1887

Abstract

The pathogenicity of thermotolerant species, common food-borne pathogens, depends on certain factors unevenly distributed among strains of different origin. The prevalence of such markers has never been examined in a population of Polish strains of human and poultry origin. Therefore, we analysed the presence of the , , and genes and the sequence in ( = 115) and ( = 57) isolates from children with diarrhoea and from chicken carcasses. The gene was present in nearly 100 % of isolates tested, regardless of their origin or species. In contrast, the region was found in 83.3 % and 100 % of isolates from children and chickens, respectively, but in only 1.6 % and 54.7 %, respectively, of isolates. Similarly, the detection rates of genes varied between human and chicken isolates. All three genes were found in nearly all isolates from both children and chickens, but in only 5.6 % of human isolates as compared to 87.2 % of chicken isolates. This different distribution of genetic markers between human and chicken isolates indicates that some infections in children may have additional sources other than contaminated chicken meat.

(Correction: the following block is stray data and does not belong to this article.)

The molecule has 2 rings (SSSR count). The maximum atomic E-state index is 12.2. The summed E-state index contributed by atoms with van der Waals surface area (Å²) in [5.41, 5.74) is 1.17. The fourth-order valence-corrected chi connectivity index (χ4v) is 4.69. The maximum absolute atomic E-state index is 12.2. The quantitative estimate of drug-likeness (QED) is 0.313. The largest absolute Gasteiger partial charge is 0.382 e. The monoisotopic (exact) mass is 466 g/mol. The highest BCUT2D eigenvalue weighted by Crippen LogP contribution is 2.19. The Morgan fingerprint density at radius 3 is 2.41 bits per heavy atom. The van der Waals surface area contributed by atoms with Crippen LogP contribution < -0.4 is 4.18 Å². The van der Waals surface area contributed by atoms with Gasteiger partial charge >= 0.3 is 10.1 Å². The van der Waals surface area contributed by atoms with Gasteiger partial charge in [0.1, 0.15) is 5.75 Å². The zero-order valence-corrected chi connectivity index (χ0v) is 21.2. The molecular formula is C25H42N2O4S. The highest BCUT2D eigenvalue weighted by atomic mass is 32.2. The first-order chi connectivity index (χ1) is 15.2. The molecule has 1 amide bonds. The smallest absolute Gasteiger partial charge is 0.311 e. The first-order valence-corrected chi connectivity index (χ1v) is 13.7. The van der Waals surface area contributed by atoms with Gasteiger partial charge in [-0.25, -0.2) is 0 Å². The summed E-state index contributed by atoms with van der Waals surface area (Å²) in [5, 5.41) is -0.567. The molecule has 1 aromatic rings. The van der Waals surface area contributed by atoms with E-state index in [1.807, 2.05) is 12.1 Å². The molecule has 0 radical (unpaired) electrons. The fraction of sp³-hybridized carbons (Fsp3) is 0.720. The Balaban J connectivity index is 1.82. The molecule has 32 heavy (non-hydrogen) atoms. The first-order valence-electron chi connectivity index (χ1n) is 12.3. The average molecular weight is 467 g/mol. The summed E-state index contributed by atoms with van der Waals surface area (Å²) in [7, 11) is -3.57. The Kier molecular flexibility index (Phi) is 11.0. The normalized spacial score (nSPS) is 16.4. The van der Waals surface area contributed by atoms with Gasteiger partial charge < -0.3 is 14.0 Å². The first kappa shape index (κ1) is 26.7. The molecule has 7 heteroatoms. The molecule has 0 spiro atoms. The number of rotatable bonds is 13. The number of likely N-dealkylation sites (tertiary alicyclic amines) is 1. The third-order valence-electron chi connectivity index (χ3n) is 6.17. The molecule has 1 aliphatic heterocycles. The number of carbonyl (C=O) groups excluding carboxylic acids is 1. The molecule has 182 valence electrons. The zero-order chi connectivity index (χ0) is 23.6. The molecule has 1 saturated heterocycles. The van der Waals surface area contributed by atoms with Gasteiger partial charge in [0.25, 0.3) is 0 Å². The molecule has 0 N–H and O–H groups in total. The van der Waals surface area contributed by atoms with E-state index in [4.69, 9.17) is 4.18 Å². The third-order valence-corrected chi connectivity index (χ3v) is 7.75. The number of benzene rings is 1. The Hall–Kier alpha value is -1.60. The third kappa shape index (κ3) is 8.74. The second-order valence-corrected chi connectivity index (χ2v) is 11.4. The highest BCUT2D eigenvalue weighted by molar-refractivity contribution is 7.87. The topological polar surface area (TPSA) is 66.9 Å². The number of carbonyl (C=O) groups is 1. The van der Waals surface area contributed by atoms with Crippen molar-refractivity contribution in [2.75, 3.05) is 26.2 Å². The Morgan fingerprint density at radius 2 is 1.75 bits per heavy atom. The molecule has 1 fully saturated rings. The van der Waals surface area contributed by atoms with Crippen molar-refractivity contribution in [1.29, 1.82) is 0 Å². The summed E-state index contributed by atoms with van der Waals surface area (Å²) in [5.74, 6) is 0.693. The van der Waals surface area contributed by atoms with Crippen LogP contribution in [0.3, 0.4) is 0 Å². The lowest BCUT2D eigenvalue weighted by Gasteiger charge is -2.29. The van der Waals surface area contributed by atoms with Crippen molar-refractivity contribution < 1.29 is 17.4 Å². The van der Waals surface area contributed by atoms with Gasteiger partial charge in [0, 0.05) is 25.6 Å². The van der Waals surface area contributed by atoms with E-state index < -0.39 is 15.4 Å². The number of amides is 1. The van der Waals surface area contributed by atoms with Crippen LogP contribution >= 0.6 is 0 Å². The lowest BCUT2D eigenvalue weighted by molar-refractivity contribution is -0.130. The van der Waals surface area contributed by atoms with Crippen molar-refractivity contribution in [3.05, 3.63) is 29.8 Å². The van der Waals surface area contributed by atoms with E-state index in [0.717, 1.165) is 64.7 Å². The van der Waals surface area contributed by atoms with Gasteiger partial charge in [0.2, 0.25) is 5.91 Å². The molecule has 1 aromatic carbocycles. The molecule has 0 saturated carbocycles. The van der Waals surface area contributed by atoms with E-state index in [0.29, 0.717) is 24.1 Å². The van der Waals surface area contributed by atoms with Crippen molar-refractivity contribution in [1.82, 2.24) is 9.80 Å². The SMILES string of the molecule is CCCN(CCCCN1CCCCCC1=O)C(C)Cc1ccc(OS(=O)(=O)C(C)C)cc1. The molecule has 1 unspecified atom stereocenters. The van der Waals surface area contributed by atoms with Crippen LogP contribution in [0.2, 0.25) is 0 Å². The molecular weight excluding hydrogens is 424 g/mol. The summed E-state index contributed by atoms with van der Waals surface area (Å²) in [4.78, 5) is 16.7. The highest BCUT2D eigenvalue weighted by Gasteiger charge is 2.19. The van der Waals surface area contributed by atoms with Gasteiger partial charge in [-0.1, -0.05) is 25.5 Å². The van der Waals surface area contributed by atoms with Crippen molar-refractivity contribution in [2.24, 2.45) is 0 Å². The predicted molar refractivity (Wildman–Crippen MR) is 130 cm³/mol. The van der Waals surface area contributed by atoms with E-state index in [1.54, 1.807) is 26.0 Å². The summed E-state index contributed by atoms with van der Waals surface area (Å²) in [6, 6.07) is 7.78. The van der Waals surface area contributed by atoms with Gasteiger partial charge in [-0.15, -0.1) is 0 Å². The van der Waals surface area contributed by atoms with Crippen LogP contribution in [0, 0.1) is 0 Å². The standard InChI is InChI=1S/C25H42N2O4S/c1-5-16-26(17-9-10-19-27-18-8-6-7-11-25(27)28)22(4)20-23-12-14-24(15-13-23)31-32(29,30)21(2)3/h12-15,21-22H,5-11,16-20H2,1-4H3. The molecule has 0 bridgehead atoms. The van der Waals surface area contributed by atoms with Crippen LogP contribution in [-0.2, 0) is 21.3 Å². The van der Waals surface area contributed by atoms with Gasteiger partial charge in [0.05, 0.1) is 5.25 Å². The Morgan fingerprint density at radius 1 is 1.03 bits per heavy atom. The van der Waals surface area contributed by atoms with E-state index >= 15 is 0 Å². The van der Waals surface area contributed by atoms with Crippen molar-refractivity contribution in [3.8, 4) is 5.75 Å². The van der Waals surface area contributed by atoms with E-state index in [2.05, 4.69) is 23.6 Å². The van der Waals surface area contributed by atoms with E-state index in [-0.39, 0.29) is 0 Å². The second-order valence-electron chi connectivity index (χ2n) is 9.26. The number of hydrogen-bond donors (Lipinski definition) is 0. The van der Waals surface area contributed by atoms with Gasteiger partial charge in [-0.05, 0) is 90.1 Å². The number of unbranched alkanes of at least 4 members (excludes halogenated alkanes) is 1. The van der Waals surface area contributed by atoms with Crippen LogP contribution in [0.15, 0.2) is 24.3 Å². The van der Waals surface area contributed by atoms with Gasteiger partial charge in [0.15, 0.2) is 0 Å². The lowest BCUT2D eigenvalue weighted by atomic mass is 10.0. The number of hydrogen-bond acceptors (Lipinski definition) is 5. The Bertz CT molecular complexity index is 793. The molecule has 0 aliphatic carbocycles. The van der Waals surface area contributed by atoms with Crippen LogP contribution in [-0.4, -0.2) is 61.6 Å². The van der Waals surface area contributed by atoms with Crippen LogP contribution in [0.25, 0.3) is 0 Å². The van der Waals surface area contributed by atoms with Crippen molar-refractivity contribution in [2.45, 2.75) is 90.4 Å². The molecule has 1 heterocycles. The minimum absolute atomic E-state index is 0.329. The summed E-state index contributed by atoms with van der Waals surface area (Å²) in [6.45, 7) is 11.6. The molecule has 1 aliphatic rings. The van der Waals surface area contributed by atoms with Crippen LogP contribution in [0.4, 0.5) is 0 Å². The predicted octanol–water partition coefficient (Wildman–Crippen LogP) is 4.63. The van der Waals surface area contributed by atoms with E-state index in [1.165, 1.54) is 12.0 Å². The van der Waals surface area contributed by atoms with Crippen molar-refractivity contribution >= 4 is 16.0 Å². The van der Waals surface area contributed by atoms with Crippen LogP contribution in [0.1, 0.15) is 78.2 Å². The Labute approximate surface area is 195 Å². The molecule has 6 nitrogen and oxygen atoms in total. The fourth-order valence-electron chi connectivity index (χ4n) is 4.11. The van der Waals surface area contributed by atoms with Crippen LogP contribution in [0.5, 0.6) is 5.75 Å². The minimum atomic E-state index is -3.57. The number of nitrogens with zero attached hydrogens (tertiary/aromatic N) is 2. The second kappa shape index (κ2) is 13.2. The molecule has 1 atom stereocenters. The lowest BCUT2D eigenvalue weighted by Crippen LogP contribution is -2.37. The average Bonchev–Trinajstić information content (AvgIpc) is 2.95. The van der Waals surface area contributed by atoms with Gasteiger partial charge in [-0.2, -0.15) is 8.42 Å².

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2005-07-01
2019-11-17
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